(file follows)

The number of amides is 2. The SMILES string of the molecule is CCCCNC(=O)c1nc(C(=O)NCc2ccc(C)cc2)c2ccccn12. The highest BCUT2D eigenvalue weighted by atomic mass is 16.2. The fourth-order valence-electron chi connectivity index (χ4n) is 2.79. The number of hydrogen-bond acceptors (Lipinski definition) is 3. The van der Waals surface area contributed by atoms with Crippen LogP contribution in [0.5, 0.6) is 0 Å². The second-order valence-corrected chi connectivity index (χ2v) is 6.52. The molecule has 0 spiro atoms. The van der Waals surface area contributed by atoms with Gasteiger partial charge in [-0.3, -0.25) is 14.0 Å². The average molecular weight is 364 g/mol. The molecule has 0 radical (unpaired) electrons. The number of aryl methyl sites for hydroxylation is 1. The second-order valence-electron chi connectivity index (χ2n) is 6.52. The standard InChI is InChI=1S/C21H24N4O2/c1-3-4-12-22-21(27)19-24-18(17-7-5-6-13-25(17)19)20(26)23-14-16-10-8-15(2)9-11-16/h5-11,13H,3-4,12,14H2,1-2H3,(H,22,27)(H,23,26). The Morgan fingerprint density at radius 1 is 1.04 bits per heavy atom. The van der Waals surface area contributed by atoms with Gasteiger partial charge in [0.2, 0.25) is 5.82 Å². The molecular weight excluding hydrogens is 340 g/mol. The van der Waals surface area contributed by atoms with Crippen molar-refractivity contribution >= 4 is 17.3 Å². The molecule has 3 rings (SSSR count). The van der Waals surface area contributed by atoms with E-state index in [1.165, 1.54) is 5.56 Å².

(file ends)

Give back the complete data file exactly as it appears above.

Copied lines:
The number of amides is 2. The SMILES string of the molecule is CCCCNC(=O)c1nc(C(=O)NCc2ccc(C)cc2)c2ccccn12. The highest BCUT2D eigenvalue weighted by atomic mass is 16.2. The fourth-order valence-electron chi connectivity index (χ4n) is 2.79. The number of hydrogen-bond acceptors (Lipinski definition) is 3. The van der Waals surface area contributed by atoms with Crippen LogP contribution in [0.5, 0.6) is 0 Å². The second-order valence-corrected chi connectivity index (χ2v) is 6.52. The molecule has 0 spiro atoms. The van der Waals surface area contributed by atoms with Gasteiger partial charge in [-0.3, -0.25) is 14.0 Å². The average molecular weight is 364 g/mol. The molecule has 0 radical (unpaired) electrons. The number of aryl methyl sites for hydroxylation is 1. The second-order valence-electron chi connectivity index (χ2n) is 6.52. The standard InChI is InChI=1S/C21H24N4O2/c1-3-4-12-22-21(27)19-24-18(17-7-5-6-13-25(17)19)20(26)23-14-16-10-8-15(2)9-11-16/h5-11,13H,3-4,12,14H2,1-2H3,(H,22,27)(H,23,26). The Morgan fingerprint density at radius 1 is 1.04 bits per heavy atom. The van der Waals surface area contributed by atoms with Gasteiger partial charge in [0.2, 0.25) is 5.82 Å². The molecular weight excluding hydrogens is 340 g/mol. The van der Waals surface area contributed by atoms with Crippen molar-refractivity contribution >= 4 is 17.3 Å². The molecule has 3 rings (SSSR count). The van der Waals surface area contributed by atoms with E-state index in [1.165, 1.54) is 5.56 Å².